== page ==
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This Is Us' final season feels like another end of an era for network TV

  • The sixth and final season is a "bittersweet moment for NBC and broadcast TV in general," says Michael Schneider. "This Is Us was an out-of-the-box smash, the kind that doesn’t come along often, and definitely not these days at the networks. The drama and ABC’s also-retiring comedy Black-ish represent two of the last broadcast series to achieve any sort of major recognition at the Primetime Emmys and other awards shows — another reason this feels a bit like one of those 'end of an era' moments for legacy media." As Schneider points out, "the entire television business has undergone a seismic shift since This Is Us debuted on NBC in (September) 2016. When (creator Dan) Fogelman first began pitching the series, streaming was in its infancy and fall TV launches came with major fanfare, and there was much higher awareness even for shows without major preexisting IP. At the time, prestige TV was still emerging from its dark, antihero era. Family dramas without a gritty edge weren’t getting much traction in primetime anymore. This Is Us flew in the face of that, bringing relationship-driven series back to the forefront." This Is Us star Mandy Moore remembers being told early on that This Is Us' success signaled the end of an era. “Like: ‘This is the last monolith as network television," she says. "You guys are a part of something really special.’ Who knows if that’s really going to be the case. But it does feel like that in certain respects. I mean, our viewing habits have changed.” Fellow This Is Us star Chrissy Metz adds: “We were actually one of the shows that people would stand around when we were (still) at our watercoolers at the offices, talking to each other and wanting to watch it week to week instead of bingeing it.” 


    • Creator Dan Fogelman says he's not interested in This Is Us spinoffs or reboots: Fogelman says he's asked about extending This Is Us into a franchise multiple times a day. He even had talks with 20th Television. But he's not interested. “Once you’ve seen the completion of Season 6, the stories of these characters are told,” he says. “So there is no real spinoff because you kind of know everything. Is there another play for the show? I guess you’d never say never, but I don’t see it. It’s personal to me, and I don’t see myself picking this thing back up.”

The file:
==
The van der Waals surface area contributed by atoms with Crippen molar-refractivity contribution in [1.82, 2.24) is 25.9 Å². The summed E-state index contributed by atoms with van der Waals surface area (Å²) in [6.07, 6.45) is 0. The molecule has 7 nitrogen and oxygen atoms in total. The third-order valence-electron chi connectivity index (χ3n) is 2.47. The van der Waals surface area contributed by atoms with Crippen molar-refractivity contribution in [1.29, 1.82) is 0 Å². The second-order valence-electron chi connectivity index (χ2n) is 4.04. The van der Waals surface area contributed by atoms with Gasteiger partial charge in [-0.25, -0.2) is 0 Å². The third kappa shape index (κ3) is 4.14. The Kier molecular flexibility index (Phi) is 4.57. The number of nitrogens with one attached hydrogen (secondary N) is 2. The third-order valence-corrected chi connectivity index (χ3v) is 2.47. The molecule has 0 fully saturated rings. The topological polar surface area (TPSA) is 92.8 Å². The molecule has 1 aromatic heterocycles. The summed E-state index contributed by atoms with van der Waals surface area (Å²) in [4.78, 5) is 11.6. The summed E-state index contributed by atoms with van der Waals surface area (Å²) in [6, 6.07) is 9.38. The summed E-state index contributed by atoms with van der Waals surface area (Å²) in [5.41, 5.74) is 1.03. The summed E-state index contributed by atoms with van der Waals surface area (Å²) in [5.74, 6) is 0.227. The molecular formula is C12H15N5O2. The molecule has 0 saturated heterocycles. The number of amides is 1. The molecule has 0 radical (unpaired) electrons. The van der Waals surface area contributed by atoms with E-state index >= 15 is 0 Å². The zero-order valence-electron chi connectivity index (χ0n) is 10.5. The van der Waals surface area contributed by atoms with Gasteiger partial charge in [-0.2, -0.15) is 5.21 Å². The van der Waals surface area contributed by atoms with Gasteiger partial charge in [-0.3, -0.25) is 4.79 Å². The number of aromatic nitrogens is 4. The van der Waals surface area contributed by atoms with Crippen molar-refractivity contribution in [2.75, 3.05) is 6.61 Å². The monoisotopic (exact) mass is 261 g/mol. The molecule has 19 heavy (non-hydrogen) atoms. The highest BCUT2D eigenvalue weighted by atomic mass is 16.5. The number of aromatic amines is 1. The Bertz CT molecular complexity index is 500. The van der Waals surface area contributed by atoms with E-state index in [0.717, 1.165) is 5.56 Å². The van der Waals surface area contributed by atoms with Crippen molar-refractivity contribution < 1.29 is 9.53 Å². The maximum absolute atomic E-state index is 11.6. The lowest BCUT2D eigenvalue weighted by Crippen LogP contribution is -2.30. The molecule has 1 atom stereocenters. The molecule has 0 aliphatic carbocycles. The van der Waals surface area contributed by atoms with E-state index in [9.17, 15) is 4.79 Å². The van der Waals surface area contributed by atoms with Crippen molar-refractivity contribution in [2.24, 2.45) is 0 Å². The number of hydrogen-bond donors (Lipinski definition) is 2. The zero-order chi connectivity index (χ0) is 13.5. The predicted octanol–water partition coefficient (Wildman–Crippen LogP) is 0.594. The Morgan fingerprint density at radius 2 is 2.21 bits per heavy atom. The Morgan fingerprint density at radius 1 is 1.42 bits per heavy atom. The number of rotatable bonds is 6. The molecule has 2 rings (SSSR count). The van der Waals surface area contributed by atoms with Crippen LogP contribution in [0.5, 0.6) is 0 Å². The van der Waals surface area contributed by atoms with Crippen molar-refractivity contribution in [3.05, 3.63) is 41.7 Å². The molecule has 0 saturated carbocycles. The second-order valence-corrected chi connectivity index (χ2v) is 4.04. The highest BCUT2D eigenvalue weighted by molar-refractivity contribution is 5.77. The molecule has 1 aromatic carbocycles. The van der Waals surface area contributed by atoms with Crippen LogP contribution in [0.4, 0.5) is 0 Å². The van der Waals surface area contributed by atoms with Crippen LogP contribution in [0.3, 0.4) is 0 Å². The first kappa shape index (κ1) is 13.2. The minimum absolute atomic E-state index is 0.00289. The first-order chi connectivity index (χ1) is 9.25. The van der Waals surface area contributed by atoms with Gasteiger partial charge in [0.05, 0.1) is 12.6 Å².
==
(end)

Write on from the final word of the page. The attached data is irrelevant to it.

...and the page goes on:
• Fogelman explains how the Challenger disaster influenced the Season 6 premiere and the series: "I was close to 36 years old when I first sat down to write the series," says Fogelman. "By the time it actually got made and put on television, I was a couple of years older than the characters. So, these characters were like 6, 7 and I was more like 9-10. I had a very blessed childhood, growing up, a pretty normal childhood in Pittsburgh, where grandparents, including a set of grandparents who had divorced and gotten remarried, nobody had died. I had not experienced a lot of personal loss, and so, that experience of watching the Challenger explode on national television in a classroom when I was a kid was a really early moment of trauma for a lot of kids who hadn’t experienced personal loss yet. It’s hard to just accomplish it in one episode of television, but at that time — and everybody who’s seen it who’s roughly of the same generation as I am remembers that experience very viscerally — the television being wheeled into the room and then quickly being shut off when the teachers realized what was happening and wheeled out of the room; it was very formative. I can’t even speak to what it did to me as much as just I do have a really tangible memory of it where I was sitting in the room when it happened. In order to really understand it, you have to understand that kids at that time, we had been fed at school, it was such a big deal that this teacher was going up into space. We had had a lot of time sitting and getting educated about it and about her, and so it was very personal to a whole generation, I think, of American kids, when it happened, who were of that age."